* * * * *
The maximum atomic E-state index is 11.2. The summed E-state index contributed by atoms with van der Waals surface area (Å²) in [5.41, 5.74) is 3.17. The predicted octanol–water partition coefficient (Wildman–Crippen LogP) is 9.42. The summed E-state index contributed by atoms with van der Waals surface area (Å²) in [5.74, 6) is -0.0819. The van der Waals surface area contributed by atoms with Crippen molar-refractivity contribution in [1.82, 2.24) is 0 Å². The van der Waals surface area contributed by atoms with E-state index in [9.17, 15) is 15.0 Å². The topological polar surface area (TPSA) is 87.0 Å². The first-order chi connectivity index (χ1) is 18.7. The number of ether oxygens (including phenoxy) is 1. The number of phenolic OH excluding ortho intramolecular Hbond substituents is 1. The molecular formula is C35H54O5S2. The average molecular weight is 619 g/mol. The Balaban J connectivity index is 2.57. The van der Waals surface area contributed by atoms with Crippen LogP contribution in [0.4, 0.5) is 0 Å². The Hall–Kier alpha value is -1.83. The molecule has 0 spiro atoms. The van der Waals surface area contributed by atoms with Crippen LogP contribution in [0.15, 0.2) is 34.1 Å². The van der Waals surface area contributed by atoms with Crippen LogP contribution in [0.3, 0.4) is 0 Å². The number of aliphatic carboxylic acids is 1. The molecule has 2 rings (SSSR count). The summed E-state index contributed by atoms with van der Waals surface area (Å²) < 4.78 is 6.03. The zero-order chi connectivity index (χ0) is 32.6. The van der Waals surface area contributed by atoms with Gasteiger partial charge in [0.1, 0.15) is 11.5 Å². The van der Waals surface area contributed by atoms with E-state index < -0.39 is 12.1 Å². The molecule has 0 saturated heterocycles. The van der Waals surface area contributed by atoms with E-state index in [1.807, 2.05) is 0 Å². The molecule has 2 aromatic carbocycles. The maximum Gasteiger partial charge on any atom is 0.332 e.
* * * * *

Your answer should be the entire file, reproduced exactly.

The maximum atomic E-state index is 11.2. The summed E-state index contributed by atoms with van der Waals surface area (Å²) in [5.41, 5.74) is 3.17. The predicted octanol–water partition coefficient (Wildman–Crippen LogP) is 9.42. The summed E-state index contributed by atoms with van der Waals surface area (Å²) in [5.74, 6) is -0.0819. The van der Waals surface area contributed by atoms with Crippen molar-refractivity contribution in [1.82, 2.24) is 0 Å². The van der Waals surface area contributed by atoms with E-state index in [9.17, 15) is 15.0 Å². The topological polar surface area (TPSA) is 87.0 Å². The first-order chi connectivity index (χ1) is 18.7. The number of ether oxygens (including phenoxy) is 1. The number of phenolic OH excluding ortho intramolecular Hbond substituents is 1. The molecular formula is C35H54O5S2. The average molecular weight is 619 g/mol. The Balaban J connectivity index is 2.57. The van der Waals surface area contributed by atoms with Crippen LogP contribution in [0.4, 0.5) is 0 Å². The Hall–Kier alpha value is -1.83. The molecule has 0 spiro atoms. The van der Waals surface area contributed by atoms with Crippen LogP contribution in [0.15, 0.2) is 34.1 Å². The van der Waals surface area contributed by atoms with Crippen LogP contribution in [0.3, 0.4) is 0 Å². The number of aliphatic carboxylic acids is 1. The molecule has 2 rings (SSSR count). The summed E-state index contributed by atoms with van der Waals surface area (Å²) < 4.78 is 6.03. The zero-order chi connectivity index (χ0) is 32.6. The van der Waals surface area contributed by atoms with Gasteiger partial charge in [0.1, 0.15) is 11.5 Å². The van der Waals surface area contributed by atoms with E-state index < -0.39 is 12.1 Å². The molecule has 0 saturated heterocycles. The van der Waals surface area contributed by atoms with E-state index in [1.807, 2.05) is 0 Å². The molecule has 2 aromatic carbocycles. The maximum Gasteiger partial charge on any atom is 0.332 e.